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Thomas Markert: CCU Judgment raises issue of legitimacy of government

05.10.2010    source:
Secretary of the Venice Commission, Thomas Markert shares some preliminary thoughts on the unprecedented situation in Ukraine following the Constitutional Court’s cancellation of constitutional amendments to the powers of the President and parliament passed almost 6 years ago

The Constitutional Court Judgment made public on 1 October which cancelled the constitutional amendments of 2004, reinstating the 1996 Constitution, has aroused considerable discussion, both within Ukraine and abroad.  Some speak of a coup d-Etat, others of a reinstatement of stability and governability. The government is actively trying to reduce the adverse effects of the Judgment among western partners. It has not, however, provided the Venice Commission with explanation. The information agency UNIAN has spoken with the Secretary of the Venice Commission, Thomas Markert.

How would you assess the Constitutional Court Judgment? Many Ukrainian experts say that the Court could in principle find the 2004 amendments unconstitutional, but could not reinstate the 1996 Constitution. Do you agree with this view?

T.M.  I agree that this judgment is rather unusually since virtually 6 years have passed since the amendments were adopted and it is very unusual for amendments to be revoked after such a long period. This creates many problems which we will come to. I am less certain that the problem is in the reinstatement of the 1996 Constitution. There are also many other consequences of revoking the amendments to the original text and you cannot avoid this. Therefore this criticism is perhaps not the most important.

What then is most important?

T.M.  I should note that we have not yet analyzed this judgment, it has not, as far as I’m aware, been officially translated into English, however this situation is of course worrying since it turns out that the government in Ukraine worked for several years on the basis of an unconstitutional Constitution. And that creates a problem of legitimacy of actions and legitimacy in general. For example, at the previous elections voters voted for candidates on the basis of the new Constitution, both during parliamentary and Presidential elections.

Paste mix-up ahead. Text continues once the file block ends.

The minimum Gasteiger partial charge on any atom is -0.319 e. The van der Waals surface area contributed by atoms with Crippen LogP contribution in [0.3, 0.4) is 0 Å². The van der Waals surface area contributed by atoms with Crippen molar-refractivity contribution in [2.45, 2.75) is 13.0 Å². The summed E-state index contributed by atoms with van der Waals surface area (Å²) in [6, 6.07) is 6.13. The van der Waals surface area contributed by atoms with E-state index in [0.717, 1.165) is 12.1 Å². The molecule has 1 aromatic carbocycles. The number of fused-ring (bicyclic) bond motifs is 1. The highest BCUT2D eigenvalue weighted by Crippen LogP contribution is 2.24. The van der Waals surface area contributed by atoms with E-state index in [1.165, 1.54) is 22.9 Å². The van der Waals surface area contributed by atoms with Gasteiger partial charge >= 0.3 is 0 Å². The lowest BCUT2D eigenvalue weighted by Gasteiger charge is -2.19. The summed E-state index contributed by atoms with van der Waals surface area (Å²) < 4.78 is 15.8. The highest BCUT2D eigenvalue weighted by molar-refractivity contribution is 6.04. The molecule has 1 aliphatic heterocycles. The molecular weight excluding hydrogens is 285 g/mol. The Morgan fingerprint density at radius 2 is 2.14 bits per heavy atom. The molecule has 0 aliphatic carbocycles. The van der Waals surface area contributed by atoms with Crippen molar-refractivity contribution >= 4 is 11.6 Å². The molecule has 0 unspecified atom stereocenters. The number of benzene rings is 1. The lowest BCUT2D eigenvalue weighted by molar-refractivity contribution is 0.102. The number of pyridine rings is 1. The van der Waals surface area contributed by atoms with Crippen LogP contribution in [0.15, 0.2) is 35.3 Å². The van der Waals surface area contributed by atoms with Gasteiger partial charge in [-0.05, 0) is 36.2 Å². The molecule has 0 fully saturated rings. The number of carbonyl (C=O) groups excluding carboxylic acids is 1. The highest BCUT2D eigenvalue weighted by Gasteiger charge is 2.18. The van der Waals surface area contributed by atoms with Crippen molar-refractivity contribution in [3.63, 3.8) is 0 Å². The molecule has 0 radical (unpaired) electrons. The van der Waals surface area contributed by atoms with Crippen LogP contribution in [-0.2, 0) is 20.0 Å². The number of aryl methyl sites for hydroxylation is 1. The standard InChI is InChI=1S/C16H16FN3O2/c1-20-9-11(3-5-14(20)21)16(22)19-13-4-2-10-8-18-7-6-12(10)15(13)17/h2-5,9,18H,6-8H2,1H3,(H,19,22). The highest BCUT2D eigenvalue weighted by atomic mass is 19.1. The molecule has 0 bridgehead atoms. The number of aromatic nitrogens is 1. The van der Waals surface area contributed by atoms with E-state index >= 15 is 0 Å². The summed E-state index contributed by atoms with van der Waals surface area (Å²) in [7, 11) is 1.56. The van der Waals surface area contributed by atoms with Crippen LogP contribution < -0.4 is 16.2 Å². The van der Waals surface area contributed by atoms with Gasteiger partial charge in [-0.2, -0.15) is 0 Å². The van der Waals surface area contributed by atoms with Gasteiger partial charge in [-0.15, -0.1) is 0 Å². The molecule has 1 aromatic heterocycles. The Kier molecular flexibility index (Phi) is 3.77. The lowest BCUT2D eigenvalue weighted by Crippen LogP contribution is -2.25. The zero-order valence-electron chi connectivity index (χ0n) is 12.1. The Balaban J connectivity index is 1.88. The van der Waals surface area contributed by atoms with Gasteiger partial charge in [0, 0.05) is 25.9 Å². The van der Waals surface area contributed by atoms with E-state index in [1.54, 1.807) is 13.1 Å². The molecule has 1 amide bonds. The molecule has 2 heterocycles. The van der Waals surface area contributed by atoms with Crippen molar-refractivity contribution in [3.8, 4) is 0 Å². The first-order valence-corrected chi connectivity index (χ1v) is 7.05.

Does that affect the local elections which are to take place shortly?

T.M.   Perhaps, there is no direct link here with the local elections because the constitutional amendments do not directly affect them.

You said that you planned to discuss the amendments to the Constitution

T.M.   Yes, for example, next week the regular session is due in Venice and our Commission will first and foremost be informed about this Judgment. Then there will be the opportunity to discuss it. I am not prepared right now to say what the continuation of those discussions will be. That may also depend on the information from the Ukrainian government and how much it wishes to work together with the Venice Commission in implementing this Judgment.

The President of the Parliamentary Assembly of the Council of Europe Mevlüt Çavusoglu has said that the Assembly is awaiting explanation from the Ukrainian government. Will you for your part be asking for any clarification?

T.M.   I think that it would of course be desirable to have such additional official information including a translation of the judgment, as well as perhaps some information about their plans for the future.

What specific steps should the Ukrainian government take to try to, let’s say, ensure some legitimacy for the adopted Judgment in the future?

T.M.   I think it would be premature before the Commission’s meeting to provide a comprehensive answer to that question. However what should certainly be done, and this follows directly from the Judgment adopted, is that certain laws must be harmonized with the text of the 1996 Constitution which has again come into force.

Opposition leaders in Ukraine say that following the Constitutional Court Judgment, the President and parliament should be re-elected. This is to some extent in line with what you said about the issue of their legitimacy. Do you agree that this would be the best solution?

T.M.   I think this is a very difficult question since we have an extremely unusual situation. We really don’t have European experience of this, and therefore I would not wish to comment until our next session.

Is this a first in European history?

T.M.   I’m at least not aware of such situations

You are familiar with both versions of the Ukrainian Constitution. Which in your opinion needs the least changes?

T.M.   It’s extremely difficult to give a quantitative answer. However I think that the 1996 Constitution was more consistent and coordinated. It was, moreover, not at all bad yet it led to excessive concentration of power in the hands of the President. On the other hand, the 2004 Constitution had certain contradictory points in the text, not to mention the traditionally difficult point regarding the powers of the Prosecutor. I therefore think that an ideal solution would have been to adopt a third version.

The President has already stated his intention to begin constitutional reform. Will you work with Kyiv?

T.M.   If they invite us, then we are, of course, willing to work together.

The interviewer was Serhiy Voropayev

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